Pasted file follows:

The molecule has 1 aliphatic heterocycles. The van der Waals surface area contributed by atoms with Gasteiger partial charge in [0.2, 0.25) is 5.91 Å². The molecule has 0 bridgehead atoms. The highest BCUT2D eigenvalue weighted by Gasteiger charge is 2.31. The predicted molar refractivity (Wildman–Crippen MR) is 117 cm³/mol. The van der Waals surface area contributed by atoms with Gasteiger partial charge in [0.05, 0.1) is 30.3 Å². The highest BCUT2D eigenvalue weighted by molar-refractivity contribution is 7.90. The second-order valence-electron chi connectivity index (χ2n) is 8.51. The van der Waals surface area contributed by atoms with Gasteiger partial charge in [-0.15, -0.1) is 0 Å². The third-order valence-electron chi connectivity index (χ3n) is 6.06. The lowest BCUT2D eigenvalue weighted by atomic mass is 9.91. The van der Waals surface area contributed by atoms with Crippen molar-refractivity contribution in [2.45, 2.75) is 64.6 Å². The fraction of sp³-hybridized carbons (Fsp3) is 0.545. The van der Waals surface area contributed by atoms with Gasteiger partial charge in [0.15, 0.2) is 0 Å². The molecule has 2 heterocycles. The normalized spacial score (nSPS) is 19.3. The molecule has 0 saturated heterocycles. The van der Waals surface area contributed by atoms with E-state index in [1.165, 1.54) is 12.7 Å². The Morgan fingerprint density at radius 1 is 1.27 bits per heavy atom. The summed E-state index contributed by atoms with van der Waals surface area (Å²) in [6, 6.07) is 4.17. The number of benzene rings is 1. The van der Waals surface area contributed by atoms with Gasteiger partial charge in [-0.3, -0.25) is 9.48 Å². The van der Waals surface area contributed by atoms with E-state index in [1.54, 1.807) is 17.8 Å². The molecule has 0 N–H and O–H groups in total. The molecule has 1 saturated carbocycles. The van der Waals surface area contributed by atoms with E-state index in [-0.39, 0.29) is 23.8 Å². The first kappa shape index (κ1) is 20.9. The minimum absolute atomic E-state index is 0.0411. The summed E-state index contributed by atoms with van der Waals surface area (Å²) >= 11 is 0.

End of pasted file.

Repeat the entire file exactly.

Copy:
The molecule has 1 aliphatic heterocycles. The van der Waals surface area contributed by atoms with Gasteiger partial charge in [0.2, 0.25) is 5.91 Å². The molecule has 0 bridgehead atoms. The highest BCUT2D eigenvalue weighted by Gasteiger charge is 2.31. The predicted molar refractivity (Wildman–Crippen MR) is 117 cm³/mol. The van der Waals surface area contributed by atoms with Gasteiger partial charge in [0.05, 0.1) is 30.3 Å². The highest BCUT2D eigenvalue weighted by molar-refractivity contribution is 7.90. The second-order valence-electron chi connectivity index (χ2n) is 8.51. The van der Waals surface area contributed by atoms with Gasteiger partial charge in [-0.15, -0.1) is 0 Å². The third-order valence-electron chi connectivity index (χ3n) is 6.06. The lowest BCUT2D eigenvalue weighted by atomic mass is 9.91. The van der Waals surface area contributed by atoms with Crippen molar-refractivity contribution in [2.45, 2.75) is 64.6 Å². The fraction of sp³-hybridized carbons (Fsp3) is 0.545. The van der Waals surface area contributed by atoms with Gasteiger partial charge in [0.15, 0.2) is 0 Å². The molecule has 2 heterocycles. The normalized spacial score (nSPS) is 19.3. The molecule has 0 saturated heterocycles. The van der Waals surface area contributed by atoms with E-state index in [1.165, 1.54) is 12.7 Å². The Morgan fingerprint density at radius 1 is 1.27 bits per heavy atom. The summed E-state index contributed by atoms with van der Waals surface area (Å²) in [6, 6.07) is 4.17. The number of benzene rings is 1. The van der Waals surface area contributed by atoms with Gasteiger partial charge in [-0.3, -0.25) is 9.48 Å². The van der Waals surface area contributed by atoms with E-state index in [1.54, 1.807) is 17.8 Å². The molecule has 0 N–H and O–H groups in total. The molecule has 1 saturated carbocycles. The van der Waals surface area contributed by atoms with E-state index in [-0.39, 0.29) is 23.8 Å². The first kappa shape index (κ1) is 20.9. The minimum absolute atomic E-state index is 0.0411. The summed E-state index contributed by atoms with van der Waals surface area (Å²) >= 11 is 0.